Bharucha (1984, 1994), Bigand (1993), Larson (1992, 1994), Schmuckler (1989), Schmuckler and Boltz (1994), among others. Expectations that develop while one is listening to music are somehow related to, and result from, perceived structural characteristics present in music. Two different types of structure in music underlie the generation of expectancies. (1) Sequential regularities in the contour of pitch sequences. Expectations related to this structural characteristic basically result from the extrapolation of a discovered regularity. For instance, the melodic fragment CDECDEFD, given that it is heard as CDEC, D E F D may give rise to the expected continuation EFGE (assuming that the fragment has induced the C major scale in the listener's mind, thus providing a set of elements to base the extrapolation on). This type of structural regularity is describable as operations on alphabets (Deutsch & Feroe, 1981; Simon & Sumner, 1968). Recently, two studies have investigated the formation of expectancies based on the rules proposed by Namour's (1990) implication-realization model (Cuddy & Lunney, 1995; Krumhansl, 1995). (2) Harmonic relations between the elements in the tonal system. These relations come into existence when the tones in a sequence are conceived of as members of a specific key or scale. In the above example, the tones CDE were conceived as the first three degrees of the scale of C major, but they could also have been conceived as members of other keys, (e.g., F or G). Depending on the scale in which the tones are interpreted, the tones acquire specific characteristics that determine possible expectations. As this study especially aims at discovering the principles that underlie the formation of the most basic expectations caused by harmonic factors, we shall first discuss the nature of these characteristics and look at the process that creates these expectancies. When a tone is recognized as a member of a particular key, it acquires a musical meaning or function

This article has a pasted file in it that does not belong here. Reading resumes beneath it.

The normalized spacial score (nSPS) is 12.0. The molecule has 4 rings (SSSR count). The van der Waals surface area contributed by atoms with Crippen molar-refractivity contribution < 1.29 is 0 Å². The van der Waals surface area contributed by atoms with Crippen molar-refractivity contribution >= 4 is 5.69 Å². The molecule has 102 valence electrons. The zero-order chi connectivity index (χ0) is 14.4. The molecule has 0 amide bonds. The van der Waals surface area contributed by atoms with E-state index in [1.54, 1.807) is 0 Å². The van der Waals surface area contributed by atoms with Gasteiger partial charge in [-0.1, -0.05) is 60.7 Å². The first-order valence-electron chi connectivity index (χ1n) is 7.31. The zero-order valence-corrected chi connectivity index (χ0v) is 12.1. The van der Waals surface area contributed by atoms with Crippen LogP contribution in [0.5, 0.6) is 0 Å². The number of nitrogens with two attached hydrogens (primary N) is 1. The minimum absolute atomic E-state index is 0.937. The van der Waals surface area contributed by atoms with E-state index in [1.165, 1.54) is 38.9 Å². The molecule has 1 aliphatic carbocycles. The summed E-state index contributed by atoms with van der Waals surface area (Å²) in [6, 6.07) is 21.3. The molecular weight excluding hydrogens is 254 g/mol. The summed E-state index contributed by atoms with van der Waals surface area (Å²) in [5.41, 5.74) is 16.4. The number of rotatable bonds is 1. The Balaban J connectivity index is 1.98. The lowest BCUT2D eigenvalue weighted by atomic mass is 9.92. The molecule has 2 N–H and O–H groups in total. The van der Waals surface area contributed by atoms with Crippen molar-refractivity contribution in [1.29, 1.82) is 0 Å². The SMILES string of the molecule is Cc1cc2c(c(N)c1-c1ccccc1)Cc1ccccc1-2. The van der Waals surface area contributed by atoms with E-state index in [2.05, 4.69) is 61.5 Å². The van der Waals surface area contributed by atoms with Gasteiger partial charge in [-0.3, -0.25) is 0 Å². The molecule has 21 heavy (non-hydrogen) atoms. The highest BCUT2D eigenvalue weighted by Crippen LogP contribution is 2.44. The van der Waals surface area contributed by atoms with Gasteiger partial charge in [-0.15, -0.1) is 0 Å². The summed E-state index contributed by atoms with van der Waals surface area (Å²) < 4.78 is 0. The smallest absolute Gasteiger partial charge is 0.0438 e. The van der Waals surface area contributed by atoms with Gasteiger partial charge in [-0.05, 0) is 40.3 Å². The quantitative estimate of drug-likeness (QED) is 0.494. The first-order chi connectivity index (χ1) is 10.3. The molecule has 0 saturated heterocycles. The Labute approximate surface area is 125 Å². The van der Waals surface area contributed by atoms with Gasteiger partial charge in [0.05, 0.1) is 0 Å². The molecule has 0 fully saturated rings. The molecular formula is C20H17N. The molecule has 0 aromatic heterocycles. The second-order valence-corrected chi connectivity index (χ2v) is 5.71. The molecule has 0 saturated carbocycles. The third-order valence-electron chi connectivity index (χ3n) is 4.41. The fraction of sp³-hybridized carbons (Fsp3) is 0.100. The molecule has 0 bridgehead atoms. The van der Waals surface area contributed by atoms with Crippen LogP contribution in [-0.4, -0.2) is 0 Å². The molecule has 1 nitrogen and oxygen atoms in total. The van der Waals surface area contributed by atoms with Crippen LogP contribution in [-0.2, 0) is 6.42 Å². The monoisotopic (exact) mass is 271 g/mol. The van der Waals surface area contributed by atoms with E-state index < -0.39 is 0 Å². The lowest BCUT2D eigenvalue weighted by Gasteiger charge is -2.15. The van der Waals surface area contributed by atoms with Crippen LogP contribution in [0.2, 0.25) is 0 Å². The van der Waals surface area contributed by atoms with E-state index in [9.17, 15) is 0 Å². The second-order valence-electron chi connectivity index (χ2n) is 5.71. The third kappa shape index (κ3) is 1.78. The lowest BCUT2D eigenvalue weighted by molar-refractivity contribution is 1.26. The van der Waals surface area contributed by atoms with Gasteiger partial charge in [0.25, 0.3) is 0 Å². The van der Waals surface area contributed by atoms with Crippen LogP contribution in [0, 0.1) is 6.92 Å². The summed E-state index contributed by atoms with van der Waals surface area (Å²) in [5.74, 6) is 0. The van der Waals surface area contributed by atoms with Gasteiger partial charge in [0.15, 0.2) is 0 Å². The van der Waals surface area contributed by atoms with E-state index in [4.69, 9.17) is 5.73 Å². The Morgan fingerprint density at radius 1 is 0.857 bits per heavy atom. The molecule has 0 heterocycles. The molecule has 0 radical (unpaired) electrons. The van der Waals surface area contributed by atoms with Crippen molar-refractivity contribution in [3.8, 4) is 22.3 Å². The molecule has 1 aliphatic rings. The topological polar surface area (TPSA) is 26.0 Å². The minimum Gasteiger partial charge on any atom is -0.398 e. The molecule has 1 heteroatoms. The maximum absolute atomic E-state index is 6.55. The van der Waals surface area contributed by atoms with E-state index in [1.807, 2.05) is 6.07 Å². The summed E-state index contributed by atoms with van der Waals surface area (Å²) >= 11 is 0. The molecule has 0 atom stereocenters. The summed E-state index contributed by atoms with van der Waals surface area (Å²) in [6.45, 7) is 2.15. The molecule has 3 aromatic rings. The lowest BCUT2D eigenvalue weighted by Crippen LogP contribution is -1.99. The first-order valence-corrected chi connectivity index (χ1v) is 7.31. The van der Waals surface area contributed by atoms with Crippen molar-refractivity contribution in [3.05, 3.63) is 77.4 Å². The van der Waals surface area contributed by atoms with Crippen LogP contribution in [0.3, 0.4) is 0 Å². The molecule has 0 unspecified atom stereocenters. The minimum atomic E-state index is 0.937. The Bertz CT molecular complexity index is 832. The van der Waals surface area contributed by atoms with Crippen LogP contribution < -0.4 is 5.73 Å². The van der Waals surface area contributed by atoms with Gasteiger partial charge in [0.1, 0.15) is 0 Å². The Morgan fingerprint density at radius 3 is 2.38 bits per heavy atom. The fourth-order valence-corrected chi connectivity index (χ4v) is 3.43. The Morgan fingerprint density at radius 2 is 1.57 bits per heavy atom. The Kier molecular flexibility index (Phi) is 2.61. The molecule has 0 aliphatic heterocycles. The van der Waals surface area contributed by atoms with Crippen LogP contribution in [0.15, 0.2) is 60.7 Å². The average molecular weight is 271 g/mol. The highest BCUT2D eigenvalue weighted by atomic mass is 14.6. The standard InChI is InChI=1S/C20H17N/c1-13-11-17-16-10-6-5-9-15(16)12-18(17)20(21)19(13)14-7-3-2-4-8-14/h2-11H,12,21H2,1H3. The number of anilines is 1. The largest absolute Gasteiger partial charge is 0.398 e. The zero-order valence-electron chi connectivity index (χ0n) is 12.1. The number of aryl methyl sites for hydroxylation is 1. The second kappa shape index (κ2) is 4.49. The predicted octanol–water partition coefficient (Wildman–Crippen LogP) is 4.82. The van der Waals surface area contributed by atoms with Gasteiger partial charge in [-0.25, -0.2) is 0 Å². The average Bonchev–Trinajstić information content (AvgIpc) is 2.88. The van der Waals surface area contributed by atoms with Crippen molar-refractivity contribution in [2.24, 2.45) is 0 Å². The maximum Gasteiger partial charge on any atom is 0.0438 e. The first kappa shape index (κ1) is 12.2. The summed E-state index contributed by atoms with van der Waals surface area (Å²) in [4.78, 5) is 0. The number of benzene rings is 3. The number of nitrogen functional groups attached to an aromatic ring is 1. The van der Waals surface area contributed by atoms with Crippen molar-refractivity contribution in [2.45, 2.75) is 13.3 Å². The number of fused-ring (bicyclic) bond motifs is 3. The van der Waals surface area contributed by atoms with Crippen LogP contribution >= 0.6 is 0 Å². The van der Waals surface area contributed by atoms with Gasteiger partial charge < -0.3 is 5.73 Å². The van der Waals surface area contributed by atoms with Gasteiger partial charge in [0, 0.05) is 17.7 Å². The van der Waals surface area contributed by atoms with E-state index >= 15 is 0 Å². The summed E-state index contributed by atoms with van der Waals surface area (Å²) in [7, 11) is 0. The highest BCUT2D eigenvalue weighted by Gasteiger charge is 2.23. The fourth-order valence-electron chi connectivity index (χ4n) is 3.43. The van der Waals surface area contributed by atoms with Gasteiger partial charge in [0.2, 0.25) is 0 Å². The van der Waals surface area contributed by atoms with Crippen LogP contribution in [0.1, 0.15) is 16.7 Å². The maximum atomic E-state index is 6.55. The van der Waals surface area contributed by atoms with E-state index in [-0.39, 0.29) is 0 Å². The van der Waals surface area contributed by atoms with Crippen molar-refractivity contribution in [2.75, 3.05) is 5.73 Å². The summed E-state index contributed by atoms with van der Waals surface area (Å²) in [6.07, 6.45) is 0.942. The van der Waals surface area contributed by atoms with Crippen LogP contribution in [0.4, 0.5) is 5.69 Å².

275 that has two main aspects. First, it obtains a certain stability, as all tones of a key are part of a hierarchy of stabilities (Krumhansi, 1979). Secondly, the tone may acquire a tendency to be attracted by another tone, depending on its relative stability. In general less stable tones tend to be attracted by more stable tones. Thus, an unstable tone will be perceived as having a dynamic character, setting up a vector pointing in the direction of a nearby more stable tone (Bharucha, 1984). A wellknown example of an expectation-creating unstable tone is the seventh scale degree of the major scale (the ti) which strongly evokes the last tone of the scale (the do). This tendency is reflected in the musical name for that degree: the leading tone. The tendency of less stable tones to be attracted by more stable ones causes an experience of motion in music and forms an essential source for expectancies. The question is how. The process by which harmonic expectations arise may be outlined as follows. After a sufficient number of pitches have been presented, a frame of interpretation will be induced in the listener that captures the relations between the tones in a key (assuming that a tonal piece was presented). Several models describing the intrinsic characteristics of the tonal system have been proposed (Bharucha, 1987; Krumhansl, 1979, 1990; Lerdahl, 1988; Longuet-Higgins, 1962/1987; Schoenberg, 1969/1954). The pitches presented are then identified as tones, e.g., do, re, mi or more adequately as: tonic, supertonic, mediant). By this identification, described above, the tones acquire a certain stability value as well as one or more vectors that point toward more stable tones to which they are attracted (Bharucha, 1984; Povel & van Egmond, 1993). These vectors can thus be seen as expectations evoked by these tones. A number of experimental studies have investigated issues directly or indirectly related to the present study. Lipps (1905) studied what was called "melodic trend" in melodic intervals. This trend consists in a preference for either the first or the second tone of a melodic interval (two tones presented consecutively) as an end tone. The findings can be summarized as follows: the preferred final tone for the fifth (2:3) is the lower tone; for the fourth (3:4) it is the upper; for the major third (4: 5) it is the lower; for the minor third there is no tendency; for the major second (8 : 9) it is the lower; and for the minor second (15: 16) it is the upper. Lipps described his results in the "law of the number 2" which states that the preferred end tone is always the tone that is a power of two. If there is no such tone, as in the case of the minor third (5:6) or the major sixth (3:5), there is no melodic trend. Lipps's study was replicated and extended by Van Dyke Bingham (1910) in an experiment in which all of the melodic intervals within one octave (octave not included) were presented, both ascending and descending (in random order to prevent context effects), and subjects were asked "Can your make this second tone